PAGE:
‘Quest:’ A portrait of an American family


‘Quest:’ A portrait of an American family

By Dominique Smack Tillman

Growing up at the intersection of 32nd and Norris streets was anything but ordinary. My neighborhood streets were usually crowded with block parties, loud music, and kids.

These streets were the same blocks where I heard the ringing of shots and mothers crying as gun violence claimed the lives of innocent youth. It was anything but the typical American story, but it was what I identified as home.

I suppose that’s why the film documentary “Quest” moved me in a way that I hadn’t expected. After watching this documentary on Jan. 27 at The Media Fellowship House, I was overcome with strong emotions as I absorbed the story of the Rainey family’s journey dealing with healing, hope, love and music.

Film director, Jonathan Olshefski, said the film took nearly a decade to cultivate. Olshefski tells intimate stories that honor the complexity of his subjects by employing a production process that emphasizes collaboration, dialogue, and relationship.

This unique way of storytelling is used to amplify their voices and reflect their points of view in an artful way. Olshefski does a great job capturing the intense and real time story of the Rainey family, and it helped me to form a greater appreciation for the neighborhood I always called home.

In short, I felt like I was a part of this family’s story. The film begins with a glimpse of the nuptials of Chris and Christina Rainey and then moves into the life that the two have built with one another.

As the storyline unfolds, other characters are introduced with their own personal stories to tell.

A look into the everyday life of Christina Rainey, referred to in the film as Ma Rainey, shows her rising as the matriarch of the family.

In addition to her characteristics of strength and resilience, the film also captures the strong personalities of other characters, such as Christopher “Quest”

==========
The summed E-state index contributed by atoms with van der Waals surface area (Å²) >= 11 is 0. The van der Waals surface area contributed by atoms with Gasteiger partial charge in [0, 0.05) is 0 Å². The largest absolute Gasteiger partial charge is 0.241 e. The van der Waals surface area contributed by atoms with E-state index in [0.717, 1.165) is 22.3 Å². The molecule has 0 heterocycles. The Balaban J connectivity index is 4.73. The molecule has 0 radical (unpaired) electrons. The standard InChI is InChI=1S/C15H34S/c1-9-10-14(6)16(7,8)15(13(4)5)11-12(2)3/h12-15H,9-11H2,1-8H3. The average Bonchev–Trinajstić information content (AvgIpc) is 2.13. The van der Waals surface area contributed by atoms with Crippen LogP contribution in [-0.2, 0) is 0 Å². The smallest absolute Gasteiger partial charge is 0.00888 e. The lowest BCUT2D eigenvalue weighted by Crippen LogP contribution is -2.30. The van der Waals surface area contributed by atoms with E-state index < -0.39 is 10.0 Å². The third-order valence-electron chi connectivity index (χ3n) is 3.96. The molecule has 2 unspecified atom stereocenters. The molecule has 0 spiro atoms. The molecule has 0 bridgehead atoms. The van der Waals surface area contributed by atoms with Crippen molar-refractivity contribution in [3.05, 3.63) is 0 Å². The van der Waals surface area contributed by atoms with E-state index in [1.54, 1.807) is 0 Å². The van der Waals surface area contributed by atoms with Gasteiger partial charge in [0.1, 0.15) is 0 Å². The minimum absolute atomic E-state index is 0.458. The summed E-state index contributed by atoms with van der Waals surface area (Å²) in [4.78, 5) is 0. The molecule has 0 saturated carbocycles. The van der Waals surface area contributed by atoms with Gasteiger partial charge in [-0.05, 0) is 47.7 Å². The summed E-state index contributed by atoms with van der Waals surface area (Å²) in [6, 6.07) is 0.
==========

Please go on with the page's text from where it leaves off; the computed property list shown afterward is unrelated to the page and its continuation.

Rainey’s hopefulness and compassion in challenging situations, or Patricia Rainey who had to rise up from her circumstances and bring normalcy back into her teenage life.

The film does an excellent job showing the struggles of a typical mother in the North Philadelphia neighborhood fighting for refuge in a modernday war zone.

As the story unfolds, tragedy strikes the family in several ways when Ma Rainey’s oldest son, William, a single parent, is diagnosed with cancer while trying to balance the everyday life of raising his son.

The film demonstrates how the Rainey family rises up to face challenges and problems in a community where divorce is prevalent and single-parent homes are far too common.

After the film introduces Patricia Rainey, the youngest child of Chris and Ma Rainey, the film transitions to tell the narrative from the child’s eyes.

The bond between Chris and PJ through music and basketball could be vividly felt through the visual interpretation of the documentary: the short walks to the bus stop, the intimate conversations, and the love between the two all strongly represent the beauty of father- daughter relationships. When PJ Rainey is struck by a stray bullet while playing basketball at a local playground, the film takes on a dimmer tone. “Daddy, I’m sorry for getting shot,” PJ said.

This powerful statement caused sympathy and remorse to fall over the audience. The unfortunate incident displays how the Rainey family deals with such a tragedy in a community where little is being done about the widespread gun violence.

However, it doesn’t prevent the outpouring of love and support from the community as they collectively fight to make the streets a safer place.

Throughout the nearly twohour documentary, the effects of music in the community are astounding as the film takes a more light-hearted tone.

“Quest” reveals how the Rainey family fills empty voids and the need for unity by building a personal recording studio in the family’s basement. The way the music’s rigid beats and raw lyrics moves through those basement walls brought back vivid memories of how I personally used music to escape from the outside world some days.

The film shows how Quest Studios provides local rappers and songwriters a safe haven to come together to get away from the violence and drugs to make music.